Real world-evidence (RWE) based research has been the buzz word in medical research circles. Some may assume that RWEs should or could ultimately replace randomized controlled trials (RCT), the gold standard of research, as RCTs are lengthy, expensive, and often challenging to secure sufficient numbers of qualified investigators and patients. The infusion of RWE into clinical research mostly represents an opportunistic move to better understand the performance and behavior of drugs in broader patient groups, not to mention as a tool to accelerate RCTs, making RWE and RCT more complementary than competitive. One recent study revealed that RWE could only replicate 15% of RCTs. The research question was premised on the faulty premise that society wants one over the other.
A recent study published in the JAMA Network Open revealed that real-world data (RWD) sources in all reality could only be used to replicate 15% of clinical trials feasibly. Dr. Andrew Norden recently covered the study for MedCity News.
What is RWE?
RWE requires real-world data (RWD), which is obtained from observational data outside of the context of RCT and generated during routine clinical practice. In the U.S., the 21 Century Cures Act https://www.fda.gov/science-research/science-and-research-special-topics/real-world-evidence helped accelerate an ongoing provider transformation from paper to digital records. With pervasive cloud technologies, big data and AI algorithms, the primary ingredient—observational data—was in place. This data could be accessed from a multiplicity of the source from a health systems’ electronic health record to a government payer population health system, from state payer claims databases to accumulating amounts of patient-generated data from smartphones and smart health devices. Now observational studies, whether retrospective or prospective to observational registries, could be tapped into and leveraged for in-depth, vibrant, and extensive analyses. For example, researchers could now study the parameters of an RCT trial and seek to replicate the results from RWE. Moreover, RCTs are limited, and RWE can be used when clinical trials cannot indeed account for the entire patient population of a particular disease.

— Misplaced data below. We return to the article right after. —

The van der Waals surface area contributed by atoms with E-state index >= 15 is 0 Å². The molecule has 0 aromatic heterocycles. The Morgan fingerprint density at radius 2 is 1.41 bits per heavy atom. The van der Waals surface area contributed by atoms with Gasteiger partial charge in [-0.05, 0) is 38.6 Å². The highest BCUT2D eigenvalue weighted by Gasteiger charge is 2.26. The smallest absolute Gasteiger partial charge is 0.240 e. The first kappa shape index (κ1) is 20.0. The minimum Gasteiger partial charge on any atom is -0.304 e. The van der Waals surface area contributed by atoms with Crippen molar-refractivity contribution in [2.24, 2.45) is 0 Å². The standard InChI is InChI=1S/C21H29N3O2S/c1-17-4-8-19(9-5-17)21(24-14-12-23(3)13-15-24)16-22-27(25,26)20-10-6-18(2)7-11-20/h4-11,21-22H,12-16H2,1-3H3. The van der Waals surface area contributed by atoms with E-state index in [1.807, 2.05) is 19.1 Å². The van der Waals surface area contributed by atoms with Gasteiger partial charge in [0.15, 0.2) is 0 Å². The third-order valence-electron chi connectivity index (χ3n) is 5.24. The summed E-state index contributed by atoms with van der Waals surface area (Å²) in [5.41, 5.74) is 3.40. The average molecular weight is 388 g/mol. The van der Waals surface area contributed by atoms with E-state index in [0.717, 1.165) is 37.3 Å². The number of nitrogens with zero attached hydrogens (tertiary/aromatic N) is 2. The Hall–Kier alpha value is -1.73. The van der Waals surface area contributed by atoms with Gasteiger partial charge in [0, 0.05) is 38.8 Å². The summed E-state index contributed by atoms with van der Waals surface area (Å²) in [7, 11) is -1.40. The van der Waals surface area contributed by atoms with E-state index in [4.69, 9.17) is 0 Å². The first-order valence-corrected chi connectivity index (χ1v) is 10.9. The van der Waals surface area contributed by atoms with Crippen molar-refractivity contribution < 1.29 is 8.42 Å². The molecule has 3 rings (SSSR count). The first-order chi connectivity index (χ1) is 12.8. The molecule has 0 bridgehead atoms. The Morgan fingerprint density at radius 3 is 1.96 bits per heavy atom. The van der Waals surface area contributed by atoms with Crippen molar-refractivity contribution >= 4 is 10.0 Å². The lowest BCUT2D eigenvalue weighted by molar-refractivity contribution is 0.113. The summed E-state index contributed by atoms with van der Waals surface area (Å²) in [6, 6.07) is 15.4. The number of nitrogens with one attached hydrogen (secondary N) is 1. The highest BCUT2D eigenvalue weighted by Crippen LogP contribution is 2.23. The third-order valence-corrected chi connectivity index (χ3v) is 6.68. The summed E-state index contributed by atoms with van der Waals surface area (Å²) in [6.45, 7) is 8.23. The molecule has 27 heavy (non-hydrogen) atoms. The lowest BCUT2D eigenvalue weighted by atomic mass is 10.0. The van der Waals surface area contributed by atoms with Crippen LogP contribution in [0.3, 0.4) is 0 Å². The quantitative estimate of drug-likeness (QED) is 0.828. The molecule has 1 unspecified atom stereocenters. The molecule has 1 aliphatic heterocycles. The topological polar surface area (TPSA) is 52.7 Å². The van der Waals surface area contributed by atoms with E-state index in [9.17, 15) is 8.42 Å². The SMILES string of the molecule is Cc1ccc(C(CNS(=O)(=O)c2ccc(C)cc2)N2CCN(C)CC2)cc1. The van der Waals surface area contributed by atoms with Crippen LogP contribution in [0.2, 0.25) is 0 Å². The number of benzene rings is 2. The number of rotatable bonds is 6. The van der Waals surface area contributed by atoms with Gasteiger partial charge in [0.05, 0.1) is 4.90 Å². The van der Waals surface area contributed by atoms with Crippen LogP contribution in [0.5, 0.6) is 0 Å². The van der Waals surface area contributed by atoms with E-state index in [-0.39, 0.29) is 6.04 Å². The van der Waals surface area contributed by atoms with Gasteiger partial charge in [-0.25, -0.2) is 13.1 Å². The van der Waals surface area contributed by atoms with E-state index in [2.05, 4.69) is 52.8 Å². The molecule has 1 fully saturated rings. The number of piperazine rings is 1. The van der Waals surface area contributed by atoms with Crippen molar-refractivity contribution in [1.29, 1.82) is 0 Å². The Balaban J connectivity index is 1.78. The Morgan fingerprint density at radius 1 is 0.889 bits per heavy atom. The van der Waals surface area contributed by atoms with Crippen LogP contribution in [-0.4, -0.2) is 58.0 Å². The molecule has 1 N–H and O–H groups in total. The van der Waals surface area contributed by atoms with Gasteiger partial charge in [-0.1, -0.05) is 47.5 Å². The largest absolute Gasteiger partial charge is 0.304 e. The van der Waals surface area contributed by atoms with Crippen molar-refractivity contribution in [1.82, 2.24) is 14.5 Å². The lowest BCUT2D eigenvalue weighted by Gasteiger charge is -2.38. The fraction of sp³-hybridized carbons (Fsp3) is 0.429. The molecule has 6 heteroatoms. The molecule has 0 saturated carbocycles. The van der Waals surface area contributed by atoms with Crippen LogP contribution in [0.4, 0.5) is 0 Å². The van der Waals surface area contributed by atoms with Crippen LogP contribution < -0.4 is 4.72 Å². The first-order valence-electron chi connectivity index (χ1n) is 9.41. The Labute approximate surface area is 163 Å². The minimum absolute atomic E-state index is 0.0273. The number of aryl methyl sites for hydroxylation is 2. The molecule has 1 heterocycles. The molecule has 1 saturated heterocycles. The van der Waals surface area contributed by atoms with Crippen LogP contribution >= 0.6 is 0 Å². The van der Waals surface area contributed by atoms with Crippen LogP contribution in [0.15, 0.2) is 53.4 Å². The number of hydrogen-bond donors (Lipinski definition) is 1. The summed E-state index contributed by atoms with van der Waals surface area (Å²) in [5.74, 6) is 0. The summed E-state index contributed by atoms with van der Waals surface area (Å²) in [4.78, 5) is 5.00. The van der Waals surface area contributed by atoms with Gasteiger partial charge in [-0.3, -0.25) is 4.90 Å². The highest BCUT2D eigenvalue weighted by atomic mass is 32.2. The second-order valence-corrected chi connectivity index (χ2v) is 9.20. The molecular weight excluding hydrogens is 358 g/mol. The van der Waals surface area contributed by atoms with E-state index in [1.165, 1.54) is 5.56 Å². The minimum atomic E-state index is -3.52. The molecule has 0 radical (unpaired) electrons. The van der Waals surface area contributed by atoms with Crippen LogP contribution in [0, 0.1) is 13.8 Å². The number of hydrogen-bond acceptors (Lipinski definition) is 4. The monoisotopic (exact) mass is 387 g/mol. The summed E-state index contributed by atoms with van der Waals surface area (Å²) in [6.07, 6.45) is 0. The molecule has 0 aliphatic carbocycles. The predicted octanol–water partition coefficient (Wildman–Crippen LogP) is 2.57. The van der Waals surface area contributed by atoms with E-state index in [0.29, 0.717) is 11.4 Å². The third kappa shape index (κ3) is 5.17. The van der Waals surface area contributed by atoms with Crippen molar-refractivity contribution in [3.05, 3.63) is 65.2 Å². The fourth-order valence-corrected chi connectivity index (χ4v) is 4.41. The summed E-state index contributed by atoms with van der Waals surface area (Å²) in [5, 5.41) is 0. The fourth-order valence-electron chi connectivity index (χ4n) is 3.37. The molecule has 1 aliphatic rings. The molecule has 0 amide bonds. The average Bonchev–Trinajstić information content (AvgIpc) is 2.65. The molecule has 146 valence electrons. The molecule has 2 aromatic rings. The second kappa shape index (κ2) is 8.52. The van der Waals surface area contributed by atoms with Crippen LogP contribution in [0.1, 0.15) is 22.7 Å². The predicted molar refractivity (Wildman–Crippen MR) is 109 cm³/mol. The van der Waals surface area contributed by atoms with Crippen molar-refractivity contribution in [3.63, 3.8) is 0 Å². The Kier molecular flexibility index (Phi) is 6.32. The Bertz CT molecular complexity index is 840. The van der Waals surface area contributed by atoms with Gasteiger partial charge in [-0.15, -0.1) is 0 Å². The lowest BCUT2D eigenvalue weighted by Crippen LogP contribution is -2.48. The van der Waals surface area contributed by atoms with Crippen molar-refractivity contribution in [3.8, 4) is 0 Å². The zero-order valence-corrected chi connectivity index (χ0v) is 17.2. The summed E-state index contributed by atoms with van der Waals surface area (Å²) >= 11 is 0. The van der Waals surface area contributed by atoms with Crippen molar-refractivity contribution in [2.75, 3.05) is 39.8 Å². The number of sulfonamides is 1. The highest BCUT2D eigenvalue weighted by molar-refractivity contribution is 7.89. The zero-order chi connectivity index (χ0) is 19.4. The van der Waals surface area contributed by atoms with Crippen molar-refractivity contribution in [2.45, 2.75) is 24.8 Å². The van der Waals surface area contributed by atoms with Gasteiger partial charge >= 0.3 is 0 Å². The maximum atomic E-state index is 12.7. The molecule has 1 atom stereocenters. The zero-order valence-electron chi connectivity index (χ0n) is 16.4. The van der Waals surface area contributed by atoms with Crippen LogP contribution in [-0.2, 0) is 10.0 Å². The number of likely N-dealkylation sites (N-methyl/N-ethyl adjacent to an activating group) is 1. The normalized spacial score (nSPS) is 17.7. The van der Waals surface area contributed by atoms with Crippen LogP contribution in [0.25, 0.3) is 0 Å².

The Study Findings
The study’s authors, originating from a number of prominent academic medical centers, determined that based on a cross-sectional survey of 220 clinical trials published in “high-impact journals” in 2017 that only 15% of these studies could be replicated in any feasible way using available real-world data (RWD) sources.
The implication for these findings is clear if this is, in fact, true: RWE-based studies don’t obviate the need for traditional (and costly) RCT.
A Small Number but so What
As Dr. Norden explains in his MedCity News piece, the findings could be deemed a disappointment given the tremendous excitement and promise for RWE, but he reminds all—at the end of the day–the end- goal of leveraging RWE isn’t to replace clinical trials but rather boost our overall understanding of health in a number of critical areas. For example, we can use RWE to improve our knowledge of drug performance in broader patient groups; we can leverage RWE to identify expanded uses for existing approved drugs or consider RWE as an augmentation to accelerate clinical trials by utilizing RWD-based external control groups.
Academic Research vs. Real World
Norden acknowledges that based on the specific research question, the answer of 15% made sense. But the research question is based on a faulty premise: that is, RWE exists to replace RCT—it doesn’t. Instead, RWE offers society a more significant opportunity to bolster and improve our knowledge by not only complementing RCT but also extending, supporting, clarifying, or accelerating RCTs. After all, RCTs have limitations, and in many cases, RCTs may not even be feasible. Enter RWE as a complementary force for medical research.